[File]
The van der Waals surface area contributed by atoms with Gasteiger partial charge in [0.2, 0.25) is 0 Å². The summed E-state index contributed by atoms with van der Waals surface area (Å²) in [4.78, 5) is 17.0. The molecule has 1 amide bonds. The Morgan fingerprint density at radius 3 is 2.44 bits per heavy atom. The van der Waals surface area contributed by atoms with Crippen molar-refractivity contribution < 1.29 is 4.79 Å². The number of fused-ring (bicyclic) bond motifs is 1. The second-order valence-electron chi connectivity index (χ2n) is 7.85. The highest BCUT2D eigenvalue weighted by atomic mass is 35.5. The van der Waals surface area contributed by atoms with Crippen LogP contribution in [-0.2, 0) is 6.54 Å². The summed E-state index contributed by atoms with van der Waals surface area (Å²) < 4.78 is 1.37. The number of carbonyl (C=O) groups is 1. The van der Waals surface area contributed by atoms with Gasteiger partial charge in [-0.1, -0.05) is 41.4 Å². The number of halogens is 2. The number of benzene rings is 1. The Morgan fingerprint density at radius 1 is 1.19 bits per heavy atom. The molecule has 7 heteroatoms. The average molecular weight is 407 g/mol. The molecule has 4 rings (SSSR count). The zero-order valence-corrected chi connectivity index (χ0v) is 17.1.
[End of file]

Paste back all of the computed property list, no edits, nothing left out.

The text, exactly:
The van der Waals surface area contributed by atoms with Gasteiger partial charge in [0.2, 0.25) is 0 Å². The summed E-state index contributed by atoms with van der Waals surface area (Å²) in [4.78, 5) is 17.0. The molecule has 1 amide bonds. The Morgan fingerprint density at radius 3 is 2.44 bits per heavy atom. The van der Waals surface area contributed by atoms with Crippen molar-refractivity contribution < 1.29 is 4.79 Å². The number of fused-ring (bicyclic) bond motifs is 1. The second-order valence-electron chi connectivity index (χ2n) is 7.85. The highest BCUT2D eigenvalue weighted by atomic mass is 35.5. The van der Waals surface area contributed by atoms with Crippen LogP contribution in [-0.2, 0) is 6.54 Å². The summed E-state index contributed by atoms with van der Waals surface area (Å²) < 4.78 is 1.37. The number of carbonyl (C=O) groups is 1. The van der Waals surface area contributed by atoms with Gasteiger partial charge in [-0.1, -0.05) is 41.4 Å². The number of halogens is 2. The number of benzene rings is 1. The Morgan fingerprint density at radius 1 is 1.19 bits per heavy atom. The molecule has 7 heteroatoms. The average molecular weight is 407 g/mol. The molecule has 4 rings (SSSR count). The zero-order valence-corrected chi connectivity index (χ0v) is 17.1.